Series I, Episode 18 - Idleness
- The code for the American nuclear trigger between 1960-77 that was given to every president during that period was 00000000. The British during that period did not even have a code. Instead they used a bicycle lock key and accessed the trigger by removing two screws from a panel. Behind it was a series of dials which allowed the user to select if the bomb would have an air burst or a ground burst.
- XL: There are many problems in trying to find the best person for a job in a hierarchy. One famous theory is "The Peter Principle" in which you constantly promote someone who is good at their job until they get to a job which they cannot do, at which point you stop promoting them.
- XL: The best way of electing MPs is using sortition - the system the ancient Greeks used, which was a simple lottery. It guarantees that powerful interest groups can have no influence on the outcome; it does not favour people who are good at winning elections such as people who are charismatic, wealthy, well-educated or well-connected; and you cannot buy votes from people so it is impossible to be corrupt. This system is the same one we use when picking a jury.
- XL: It might be a good idea to use your leisure time smoking 30 cigarettes a day, drinking explosives and eating dried blood if you want to get invalided out of the army. During World War II the Italians came up with the idea of sending boxes of matches to the Allies inside of which were secret instructions on how to make yourself look ill and thus send you back home. They also gave psychological advice such as acting as if hate being ill, sticking to one set of symptoms and not telling the doctor too much. They advised people already smoking to double the amount they smoked. While you may be tempted to simply shoot yourself in the foot, it was such a common trick that doctors and solders were wise to it. The British then did the same trick of sending advice on making yourself to look ill, by sending fake German manuals which had the information in the middle of them. This had a double effect because the Germans knew about the trick, so sometimes they sent off troops who were really were ill back to the front where they could spread infection. Amongst the tricks the British used was how to fake tuberculosis, which involved smoking a lot so you cough, telling the doctor that you had flu some time ago but the cough has not gone away, cutting yourself so you can add blood to your mucus, and also add smegma.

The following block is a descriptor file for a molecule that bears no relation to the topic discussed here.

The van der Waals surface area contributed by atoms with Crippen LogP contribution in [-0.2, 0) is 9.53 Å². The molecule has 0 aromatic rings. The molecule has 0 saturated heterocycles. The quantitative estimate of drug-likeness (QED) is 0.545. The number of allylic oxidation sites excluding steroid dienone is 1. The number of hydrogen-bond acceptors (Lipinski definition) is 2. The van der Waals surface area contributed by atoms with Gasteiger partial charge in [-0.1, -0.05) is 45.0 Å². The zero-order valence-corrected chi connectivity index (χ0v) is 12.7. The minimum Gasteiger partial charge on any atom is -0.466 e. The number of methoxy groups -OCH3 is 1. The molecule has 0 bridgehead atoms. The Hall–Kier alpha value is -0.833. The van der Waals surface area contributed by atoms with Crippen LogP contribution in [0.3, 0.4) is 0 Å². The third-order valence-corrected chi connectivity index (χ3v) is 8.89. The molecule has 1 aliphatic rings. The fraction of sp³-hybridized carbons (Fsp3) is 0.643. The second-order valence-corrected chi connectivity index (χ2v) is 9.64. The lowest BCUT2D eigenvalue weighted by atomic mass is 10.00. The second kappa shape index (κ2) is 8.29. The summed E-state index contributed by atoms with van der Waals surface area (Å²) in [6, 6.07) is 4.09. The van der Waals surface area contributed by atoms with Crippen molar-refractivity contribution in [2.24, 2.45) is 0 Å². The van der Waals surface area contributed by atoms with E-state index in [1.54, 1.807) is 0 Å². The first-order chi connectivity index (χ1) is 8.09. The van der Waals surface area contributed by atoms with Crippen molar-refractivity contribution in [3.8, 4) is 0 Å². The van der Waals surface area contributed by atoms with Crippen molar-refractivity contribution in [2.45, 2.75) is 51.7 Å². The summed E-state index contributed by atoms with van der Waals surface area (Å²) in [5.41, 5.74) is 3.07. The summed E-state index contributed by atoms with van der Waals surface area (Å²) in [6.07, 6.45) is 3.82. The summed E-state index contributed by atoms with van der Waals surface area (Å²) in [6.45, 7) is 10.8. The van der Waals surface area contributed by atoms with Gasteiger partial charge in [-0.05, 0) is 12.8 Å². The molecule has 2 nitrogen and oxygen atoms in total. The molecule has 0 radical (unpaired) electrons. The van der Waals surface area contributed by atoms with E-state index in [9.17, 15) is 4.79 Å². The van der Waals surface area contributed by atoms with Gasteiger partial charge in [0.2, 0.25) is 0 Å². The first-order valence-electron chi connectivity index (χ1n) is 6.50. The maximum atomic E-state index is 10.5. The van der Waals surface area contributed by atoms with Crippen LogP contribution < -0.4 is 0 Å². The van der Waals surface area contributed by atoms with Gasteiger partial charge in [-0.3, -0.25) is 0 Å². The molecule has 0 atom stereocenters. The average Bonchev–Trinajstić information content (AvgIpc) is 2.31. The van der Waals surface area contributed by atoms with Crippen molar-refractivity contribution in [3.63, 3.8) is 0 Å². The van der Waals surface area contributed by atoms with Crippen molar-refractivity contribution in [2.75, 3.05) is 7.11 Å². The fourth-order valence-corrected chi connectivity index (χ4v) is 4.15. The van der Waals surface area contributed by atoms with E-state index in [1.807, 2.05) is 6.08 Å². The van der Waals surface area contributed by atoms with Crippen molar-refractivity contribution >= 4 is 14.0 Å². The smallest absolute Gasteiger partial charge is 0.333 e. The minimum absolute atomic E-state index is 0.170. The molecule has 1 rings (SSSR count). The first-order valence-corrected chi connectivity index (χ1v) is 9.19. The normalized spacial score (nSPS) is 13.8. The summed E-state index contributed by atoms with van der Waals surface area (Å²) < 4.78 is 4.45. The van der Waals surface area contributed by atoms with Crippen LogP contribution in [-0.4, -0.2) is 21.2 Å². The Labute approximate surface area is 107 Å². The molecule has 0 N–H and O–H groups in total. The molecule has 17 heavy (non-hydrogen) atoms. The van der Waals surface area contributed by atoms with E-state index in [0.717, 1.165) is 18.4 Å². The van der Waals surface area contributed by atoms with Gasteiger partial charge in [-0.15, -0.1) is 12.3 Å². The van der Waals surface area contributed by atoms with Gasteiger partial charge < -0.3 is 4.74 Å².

- Alfred's game was more successful than Alfred's other game because the first game was Scrabble. Alfred Butts invented Scrabble, but it was not a great success until the man who ran the Macy's department store got hooked on playing the game one Christmas. He promoted the game the following year and sold 4 million games. It became the best selling board game ever. Butts got just $1.6 million, but he was happy with it. Butts then went on to design another game called Alfred's Other Game, but it did not take off.
- XL: Strategically speaking, the best group of properties to get in Monopoly are the oranges, which in the standard British version of the game are Bow Street, Marlborough Street and Vine Street. This is because they are the places you are most likely to land on, due to them being so close to Jail. If you role a double 3 or double 4 to get out, you will land on either Bow or Marlborough. Rather appropriately, all three of those streets used to have magistrates courts.
- If a dormouse had a gap year it would most likely sleep all the way through it. Dormice, which are not mice at all, can hibernate for up to 18 months in one go, so if there is not enough food in one year they can sleep all the way through it until next year.
- The panel are asked to demonstrate the best way to sit on a chair, using some toy chairs and some dolls of The Stig. The best way is to sit tilted back by about 30 degrees.
- The panel are asked to make a homopolar motor using a screw, a magnet, an AA battery and a piece of wire. What you do is attach the magnet to the flat end of the screw. The screw becomes magnetised so the point will attach to the flat (negative) end of the battery easily. Hold the battery up so the screw and magnet are dangling down. Then take the wire, place one end of it on the positive side of the battery and the other to the magnet. This will cause the screw to spin. Because the friction caused is so small, the screw can spin at around 10,000 rpm. This type of motor was invented by Michael Faraday in 1820.